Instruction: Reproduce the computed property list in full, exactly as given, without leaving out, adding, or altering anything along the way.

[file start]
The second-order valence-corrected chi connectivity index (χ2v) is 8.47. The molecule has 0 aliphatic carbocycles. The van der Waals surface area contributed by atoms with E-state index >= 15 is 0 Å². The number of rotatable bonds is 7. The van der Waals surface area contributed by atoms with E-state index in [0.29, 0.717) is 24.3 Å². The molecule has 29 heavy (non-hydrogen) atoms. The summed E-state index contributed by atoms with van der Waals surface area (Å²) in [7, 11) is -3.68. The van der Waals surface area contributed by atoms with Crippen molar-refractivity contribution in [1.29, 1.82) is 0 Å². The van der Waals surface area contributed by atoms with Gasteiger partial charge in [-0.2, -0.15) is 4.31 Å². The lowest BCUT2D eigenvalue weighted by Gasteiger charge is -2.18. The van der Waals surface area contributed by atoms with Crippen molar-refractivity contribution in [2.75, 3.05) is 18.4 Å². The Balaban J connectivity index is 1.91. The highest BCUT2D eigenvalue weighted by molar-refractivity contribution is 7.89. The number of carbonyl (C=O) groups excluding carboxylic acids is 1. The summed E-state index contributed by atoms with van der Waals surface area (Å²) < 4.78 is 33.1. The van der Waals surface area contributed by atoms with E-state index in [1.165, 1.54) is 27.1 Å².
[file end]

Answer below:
The second-order valence-corrected chi connectivity index (χ2v) is 8.47. The molecule has 0 aliphatic carbocycles. The van der Waals surface area contributed by atoms with E-state index >= 15 is 0 Å². The number of rotatable bonds is 7. The van der Waals surface area contributed by atoms with E-state index in [0.29, 0.717) is 24.3 Å². The molecule has 29 heavy (non-hydrogen) atoms. The summed E-state index contributed by atoms with van der Waals surface area (Å²) in [7, 11) is -3.68. The van der Waals surface area contributed by atoms with Crippen molar-refractivity contribution in [1.29, 1.82) is 0 Å². The van der Waals surface area contributed by atoms with Gasteiger partial charge in [-0.2, -0.15) is 4.31 Å². The lowest BCUT2D eigenvalue weighted by Gasteiger charge is -2.18. The van der Waals surface area contributed by atoms with Crippen molar-refractivity contribution in [2.75, 3.05) is 18.4 Å². The Balaban J connectivity index is 1.91. The highest BCUT2D eigenvalue weighted by molar-refractivity contribution is 7.89. The number of carbonyl (C=O) groups excluding carboxylic acids is 1. The summed E-state index contributed by atoms with van der Waals surface area (Å²) < 4.78 is 33.1. The van der Waals surface area contributed by atoms with E-state index in [1.165, 1.54) is 27.1 Å².